Trials and Tribulations


Lockdown has been, they say, good for reflecting on the past and thinking about the future.

My ADHD/Autism lockdown has been a rollercoaster of lows and very lows during which reflecting has only made things worse when one realises what an extraordinary botch one has made of life.

I’ve lurched, sometimes physically as Fibromyalgia can be a real nasty piece of work and throw balls of fire at you when you least want it, from moderate crisis to confused crisis to why am I even here crisis to shall I stop now crisis to end it all crisis to ‘Save me from these people!’ crisis to ‘stop the world’ crisis to ‘Damn it, we’ve run out of biscuits!’ crisis, often all in the same day!.

I have existed. I can’t say I’ve lived because I’m sure that many people share my view that the last few months haven’t been fit for living but more a case of survival of the fittest. Or unfittest. Or luckiest. or rule followers.

If this ‘space’ was supposed to give me time to think then ADHD, with it’s beautifully scatterbrained approach to life, has wrecked that. A million thoughts collide in my head and then splinter off into a million more, none of which hit the intended target. I start with the best of intentions and end with a crisis of confidence.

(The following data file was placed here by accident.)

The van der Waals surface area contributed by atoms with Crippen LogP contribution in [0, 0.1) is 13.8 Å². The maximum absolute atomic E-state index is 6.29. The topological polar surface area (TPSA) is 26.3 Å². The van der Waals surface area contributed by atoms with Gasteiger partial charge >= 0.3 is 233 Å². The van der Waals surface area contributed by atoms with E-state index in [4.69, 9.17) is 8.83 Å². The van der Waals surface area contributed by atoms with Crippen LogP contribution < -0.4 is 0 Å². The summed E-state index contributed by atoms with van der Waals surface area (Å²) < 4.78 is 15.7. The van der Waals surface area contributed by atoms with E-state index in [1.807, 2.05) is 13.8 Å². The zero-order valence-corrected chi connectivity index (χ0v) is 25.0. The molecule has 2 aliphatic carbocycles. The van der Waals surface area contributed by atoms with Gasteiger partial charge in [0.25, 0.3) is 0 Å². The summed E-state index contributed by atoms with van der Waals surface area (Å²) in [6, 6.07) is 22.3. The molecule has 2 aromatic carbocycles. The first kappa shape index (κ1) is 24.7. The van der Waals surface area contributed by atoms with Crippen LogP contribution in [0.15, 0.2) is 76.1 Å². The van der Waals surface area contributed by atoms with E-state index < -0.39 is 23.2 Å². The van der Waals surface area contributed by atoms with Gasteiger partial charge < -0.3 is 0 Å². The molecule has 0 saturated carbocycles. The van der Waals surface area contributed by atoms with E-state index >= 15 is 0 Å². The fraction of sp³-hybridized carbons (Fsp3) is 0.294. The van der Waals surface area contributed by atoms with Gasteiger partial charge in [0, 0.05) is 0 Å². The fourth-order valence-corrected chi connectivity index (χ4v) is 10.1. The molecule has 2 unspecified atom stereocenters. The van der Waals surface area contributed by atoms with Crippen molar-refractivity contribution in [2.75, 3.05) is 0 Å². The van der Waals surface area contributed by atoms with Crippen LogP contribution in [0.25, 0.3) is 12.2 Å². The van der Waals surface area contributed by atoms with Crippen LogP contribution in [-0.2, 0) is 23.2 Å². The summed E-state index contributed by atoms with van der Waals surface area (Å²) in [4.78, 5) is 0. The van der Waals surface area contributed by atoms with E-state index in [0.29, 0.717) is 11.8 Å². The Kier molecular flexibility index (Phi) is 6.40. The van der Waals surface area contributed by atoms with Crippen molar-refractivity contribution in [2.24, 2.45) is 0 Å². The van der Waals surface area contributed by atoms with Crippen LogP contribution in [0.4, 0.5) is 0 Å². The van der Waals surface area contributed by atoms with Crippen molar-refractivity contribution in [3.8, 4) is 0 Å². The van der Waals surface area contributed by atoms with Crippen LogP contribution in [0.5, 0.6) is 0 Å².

Plan ahead say the mental health bods. For what? I reply. I want to but then I’m lost again, struggling to cope with today’s demons and the ghosts of the past. Trying to find my way through the woods when I can’t see the woods for the trees.

The dream is real enough. The house. The dog. The space. A sleep perchance to dream. But reality is torn between desire and that same reality.

Money for A but if I have A then there’s no B. So I’ll take B but if I do then I can’t have A. And C is the compromise that suits nobody.

It’s hard to step back without falling off the cliff. Hard to get a sense of perspective when your lens keeps fogging. Hard to take control when someone’s taken the batteries out and hidden them.

It’s hard to reflect when each reflection is disturbed by the pebble in the pond and each ripple on the water pushes you further away from that island of calm.

Yes I’ll come out of this; this period of strangeness but I’m not sure I’ll come out wiser or better or with a deeper understanding of where I’m going. I didn’t know before but now this disruption to my most basic routines has muddied the waters even further. New routines have fallen away in a clattering muddle of brain jenga.

I’ll be certain of only one thing, that I’m even more certain how uncertain I am.

How disconcerting.

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